California]. Chimel stands in a long line of cases recognizing an exception to the warrant requirement when a search is incident to a valid arrest. The basis for this exception is that when an arrest is made, it is reasonable for a police officer to expect the arrestee to use any weapons he may have and to attempt to destroy any incriminating evidence then in his possession.” (Casebriefs) In this case, Chimel v. California, it was decided that if a police officer had reasonable suspicion that a suspect was suspicion they could arrest and conduct a search. Unlike the situation in this case, the police did not have a warrant for Cupp’s arrest. Nor did they have at that moment any reason to arrest him. Thus, the situation is a bit different than the one previously. While the judges may have caught a murderer, their actions did not respect the protections of the Fourth Amendment. Cupp was seized, violating his protection from unwarranted seizures. This case was not a correct interpretation of the Fourth
In the year of 1914, in the groundbreaking case of Weeks v. United States, the Court apprehended consistently that illegal removal of materials from a persons’ home was an abuse of the Fourth Amendment, and recognized the exclusionary rule that disallows acceptance of unlawfully gathered proof in federal courts. The Bill of Rights did not cover the states at this time, only federal trials and federal agents were protected making this significant. The Exclusionary rule was not drawn-out to the state courts until the case Mapp v. Ohio
All around the world there is many issues going on, but the one that is the most meaningful to me is Stop and frisk. Stop and frisk is the concept of Police officers having the ability to stop individuals on the street if they allegedly sense any suspicion of criminal activity. Due to the 4th amendment the police are allowed to do this. Yes, this may not sound like a bad idea but Stop and frisk is a waste of time, privacy invading, and not a very accurate thing to do to everyone.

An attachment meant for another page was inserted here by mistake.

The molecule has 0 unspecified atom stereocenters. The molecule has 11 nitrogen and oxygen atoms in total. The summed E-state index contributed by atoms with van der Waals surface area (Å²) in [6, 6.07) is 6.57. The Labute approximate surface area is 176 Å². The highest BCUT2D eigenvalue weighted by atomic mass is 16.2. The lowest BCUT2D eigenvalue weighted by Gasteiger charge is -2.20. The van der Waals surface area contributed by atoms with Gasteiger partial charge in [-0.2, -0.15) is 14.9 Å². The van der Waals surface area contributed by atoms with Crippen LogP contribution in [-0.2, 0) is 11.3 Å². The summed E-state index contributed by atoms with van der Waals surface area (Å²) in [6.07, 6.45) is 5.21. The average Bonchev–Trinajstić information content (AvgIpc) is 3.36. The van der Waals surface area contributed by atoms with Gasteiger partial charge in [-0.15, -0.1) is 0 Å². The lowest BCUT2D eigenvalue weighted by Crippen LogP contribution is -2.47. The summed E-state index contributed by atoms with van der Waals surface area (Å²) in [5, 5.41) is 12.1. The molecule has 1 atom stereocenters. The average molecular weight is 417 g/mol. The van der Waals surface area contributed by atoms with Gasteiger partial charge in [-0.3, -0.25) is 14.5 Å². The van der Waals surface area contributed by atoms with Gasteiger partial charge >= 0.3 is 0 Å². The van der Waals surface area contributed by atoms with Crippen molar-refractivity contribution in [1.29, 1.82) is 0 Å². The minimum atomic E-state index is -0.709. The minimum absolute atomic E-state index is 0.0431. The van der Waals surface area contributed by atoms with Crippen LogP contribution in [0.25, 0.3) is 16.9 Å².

Ohio case, the question was whether evidences obtained illegally through warrantless search can be used or not. The case focused on Mapp and how the Cleveland police illegally enter her home, look for evidences that does not exist and found something else which they decided that they can use against Mapp.
Justice Brennan ruled that the protective sweep went beyond the Terry v Ohio decision because Officer McFadden exercises all the exclusionary rule that was in his guideline to do. Officer McFadden used his observation and intuition to acknowledge that there was something usually going on between the men as they cross street to street and converse. However, Officer McFadden had probable cause to believe that these individuals maybe armed and dangerous. Therefore, this officer felt that it was imperative for him to protect himself and other civilian by taken a swift measure. I felt he made the correct decision to identify himself the three gentlemen and frisk search them of any items that may be considered as a weapon. Nevertheless, in the process,
Stop and frisk has encountered many opponents who think this tool is discriminatory and often targets minorities, specifically black and Hispanic people. For that reason, a federal judge ruled to use this practice more judicious after hundreds of complains against the police department. However, the community is calling back for stop and frisk since they have noticed that it is a necessary practice to keep a safe city. Thus, the problem regarding is the increase of violence in New York City due to the restriction and less use of stop and frisk.
Garner). Kingsley was caught in a grey zone in between the eighth amendment and the fourth amendment which showed the people of the court that there should be an inclusion of rights for a suspect in holding to not be abused or touched by a police officer. (Kingsley v.